A dark thriller for difficult times.

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THE BLACK WIDOW

A fitting (supposedly) final mission for one of fiction’s greatest spies.

A bomb explodes in the Marais district of Paris, a region known for its large Jewish population. One of the victims had a personal connection to Gabriel Allon, the man poised to become the next chief of Israel’s intelligence service, and that’s why the legendary assassin and spy joins the hunt for a terrorist mastermind known only as Saladin. Allon has been trying to escape his past since he first appeared in The Kill Artist (2000), so it’s no surprise that Silva must provide a lure if he’s going to get his hero back into the field for one last mission. But the 16th installment in this series is marked by a subtle shift in emphasis. Allon remains as compelling as ever, but Silva is clearly preparing readers for a world in which his hero takes a supporting role. Two members of Allon’s team—Mikhail Abramov and Dina Sarid—seem poised to play a larger part in future novels. But it’s Allon’s newest recruit who takes center stage here. Dr. Natalie Mizrahi is a French-born Israeli. As Leila Hadawi, the daughter of Palestinian refugees, Natalie becomes part of the terrorist network ruled by Saladin. This is not the first time agents have gone undercover in one of Silva’s novels, but Natalie’s experience is the most harrowing. A Jew hiding in the heart of the so-called caliphate, she knows that a single misstep will result in her own horrific death. More than that, she knows that failure to complete her mission will mean hundreds—if not thousands—more deaths. Before he became a novelist, Silva was a journalist stationed in the Middle East. His Gabriel Allon novels have tracked—and, in some cases, anticipated—the rise of the Islamic State group. In his foreword, he notes that he began writing this story before the Paris attacks of 2015.

A dark thriller for difficult times.

Pub Date: July 12, 2016

ISBN: 978-0-06-232022-3

Page Count: 544

Publisher: Harper/HarperCollins

Review Posted Online: June 22, 2016

Kirkus Reviews Issue: July 1, 2016

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Amateurish, with a twist savvy readers will see coming from a mile away.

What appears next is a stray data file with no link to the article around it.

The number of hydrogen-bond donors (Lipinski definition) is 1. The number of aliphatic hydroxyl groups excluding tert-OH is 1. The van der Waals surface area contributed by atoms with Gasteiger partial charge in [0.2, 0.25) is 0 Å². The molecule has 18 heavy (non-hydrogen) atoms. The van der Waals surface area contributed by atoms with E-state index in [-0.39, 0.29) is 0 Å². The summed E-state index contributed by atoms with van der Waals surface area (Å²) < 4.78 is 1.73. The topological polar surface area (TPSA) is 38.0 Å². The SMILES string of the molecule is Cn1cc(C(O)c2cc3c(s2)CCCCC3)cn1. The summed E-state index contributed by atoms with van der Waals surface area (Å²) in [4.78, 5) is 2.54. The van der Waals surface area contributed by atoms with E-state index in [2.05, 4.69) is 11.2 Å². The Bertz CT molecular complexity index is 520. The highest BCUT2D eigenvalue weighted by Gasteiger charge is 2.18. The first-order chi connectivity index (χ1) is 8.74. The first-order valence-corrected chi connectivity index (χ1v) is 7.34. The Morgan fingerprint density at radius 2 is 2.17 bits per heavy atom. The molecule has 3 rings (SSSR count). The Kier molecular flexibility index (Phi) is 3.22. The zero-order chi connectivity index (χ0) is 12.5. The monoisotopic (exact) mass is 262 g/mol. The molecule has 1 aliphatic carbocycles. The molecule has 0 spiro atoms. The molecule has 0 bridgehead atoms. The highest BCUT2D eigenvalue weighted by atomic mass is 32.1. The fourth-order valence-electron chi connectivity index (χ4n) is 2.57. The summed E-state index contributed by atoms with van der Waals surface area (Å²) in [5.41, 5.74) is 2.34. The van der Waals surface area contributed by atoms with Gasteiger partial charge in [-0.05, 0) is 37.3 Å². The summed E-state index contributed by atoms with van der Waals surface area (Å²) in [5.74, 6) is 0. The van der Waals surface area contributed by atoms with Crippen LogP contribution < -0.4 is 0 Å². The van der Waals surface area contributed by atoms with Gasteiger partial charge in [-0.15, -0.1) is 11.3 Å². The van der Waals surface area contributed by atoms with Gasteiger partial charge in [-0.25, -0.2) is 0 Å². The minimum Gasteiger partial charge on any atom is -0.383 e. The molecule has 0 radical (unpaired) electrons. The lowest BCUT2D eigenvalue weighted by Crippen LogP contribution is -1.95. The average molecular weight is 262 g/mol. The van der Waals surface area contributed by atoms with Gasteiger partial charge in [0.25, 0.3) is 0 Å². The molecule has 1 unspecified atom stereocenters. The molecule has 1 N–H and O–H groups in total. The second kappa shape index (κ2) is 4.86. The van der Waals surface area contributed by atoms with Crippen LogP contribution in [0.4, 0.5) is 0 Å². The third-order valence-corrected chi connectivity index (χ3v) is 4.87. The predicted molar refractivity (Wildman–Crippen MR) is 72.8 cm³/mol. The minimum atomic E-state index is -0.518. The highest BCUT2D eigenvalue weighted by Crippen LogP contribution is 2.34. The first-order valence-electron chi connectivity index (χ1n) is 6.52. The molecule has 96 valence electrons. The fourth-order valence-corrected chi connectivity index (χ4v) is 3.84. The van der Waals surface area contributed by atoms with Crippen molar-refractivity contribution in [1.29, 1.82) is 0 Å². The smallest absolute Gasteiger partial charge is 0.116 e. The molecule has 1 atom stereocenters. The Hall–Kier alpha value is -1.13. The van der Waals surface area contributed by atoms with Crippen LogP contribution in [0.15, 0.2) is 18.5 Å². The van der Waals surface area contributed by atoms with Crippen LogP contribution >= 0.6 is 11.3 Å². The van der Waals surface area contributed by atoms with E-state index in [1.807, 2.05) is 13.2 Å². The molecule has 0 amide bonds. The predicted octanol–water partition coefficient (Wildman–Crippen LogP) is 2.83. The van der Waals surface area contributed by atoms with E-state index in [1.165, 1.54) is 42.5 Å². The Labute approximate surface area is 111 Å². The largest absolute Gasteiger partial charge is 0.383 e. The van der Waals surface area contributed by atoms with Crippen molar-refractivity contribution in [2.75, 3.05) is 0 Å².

THE SILENT PATIENT

A woman accused of shooting her husband six times in the face refuses to speak.

"Alicia Berenson was thirty-three years old when she killed her husband. They had been married for seven years. They were both artists—Alicia was a painter, and Gabriel was a well-known fashion photographer." Michaelides' debut is narrated in the voice of psychotherapist Theo Faber, who applies for a job at the institution where Alicia is incarcerated because he's fascinated with her case and believes he will be able to get her to talk. The narration of the increasingly unrealistic events that follow is interwoven with excerpts from Alicia's diary. Ah, yes, the old interwoven diary trick. When you read Alicia's diary you'll conclude the woman could well have been a novelist instead of a painter because it contains page after page of detailed dialogue, scenes, and conversations quite unlike those in any journal you've ever seen. " 'What's the matter?' 'I can't talk about it on the phone, I need to see you.' 'It's just—I'm not sure I can make it up to Cambridge at the minute.' 'I'll come to you. This afternoon. Okay?' Something in Paul's voice made me agree without thinking about it. He sounded desperate. 'Okay. Are you sure you can't tell me about it now?' 'I'll see you later.' Paul hung up." Wouldn't all this appear in a diary as "Paul wouldn't tell me what was wrong"? An even more improbable entry is the one that pins the tail on the killer. While much of the book is clumsy, contrived, and silly, it is while reading passages of the diary that one may actually find oneself laughing out loud.